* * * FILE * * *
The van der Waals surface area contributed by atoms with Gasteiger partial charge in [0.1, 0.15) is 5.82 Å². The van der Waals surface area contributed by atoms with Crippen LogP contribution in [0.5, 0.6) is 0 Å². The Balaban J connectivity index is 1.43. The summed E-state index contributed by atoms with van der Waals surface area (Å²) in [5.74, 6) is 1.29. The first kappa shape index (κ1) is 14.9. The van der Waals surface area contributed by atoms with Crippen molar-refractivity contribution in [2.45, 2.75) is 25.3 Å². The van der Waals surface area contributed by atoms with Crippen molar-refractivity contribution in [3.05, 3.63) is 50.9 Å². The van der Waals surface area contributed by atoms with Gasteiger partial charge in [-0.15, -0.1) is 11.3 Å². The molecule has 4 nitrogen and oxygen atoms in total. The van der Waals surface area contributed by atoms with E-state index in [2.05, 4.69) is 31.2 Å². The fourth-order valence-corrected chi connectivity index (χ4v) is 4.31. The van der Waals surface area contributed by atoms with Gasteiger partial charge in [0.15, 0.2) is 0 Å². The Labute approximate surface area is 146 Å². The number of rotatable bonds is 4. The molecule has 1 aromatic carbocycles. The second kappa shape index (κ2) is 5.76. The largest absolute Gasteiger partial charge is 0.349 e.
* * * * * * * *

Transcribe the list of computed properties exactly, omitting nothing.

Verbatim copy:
The van der Waals surface area contributed by atoms with Gasteiger partial charge in [0.1, 0.15) is 5.82 Å². The van der Waals surface area contributed by atoms with Crippen LogP contribution in [0.5, 0.6) is 0 Å². The Balaban J connectivity index is 1.43. The summed E-state index contributed by atoms with van der Waals surface area (Å²) in [5.74, 6) is 1.29. The first kappa shape index (κ1) is 14.9. The van der Waals surface area contributed by atoms with Crippen molar-refractivity contribution in [2.45, 2.75) is 25.3 Å². The van der Waals surface area contributed by atoms with Crippen molar-refractivity contribution in [3.05, 3.63) is 50.9 Å². The van der Waals surface area contributed by atoms with Gasteiger partial charge in [-0.15, -0.1) is 11.3 Å². The molecule has 4 nitrogen and oxygen atoms in total. The van der Waals surface area contributed by atoms with E-state index in [2.05, 4.69) is 31.2 Å². The fourth-order valence-corrected chi connectivity index (χ4v) is 4.31. The van der Waals surface area contributed by atoms with Gasteiger partial charge in [0.15, 0.2) is 0 Å². The Labute approximate surface area is 146 Å². The number of rotatable bonds is 4. The molecule has 1 aromatic carbocycles. The second kappa shape index (κ2) is 5.76. The largest absolute Gasteiger partial charge is 0.349 e.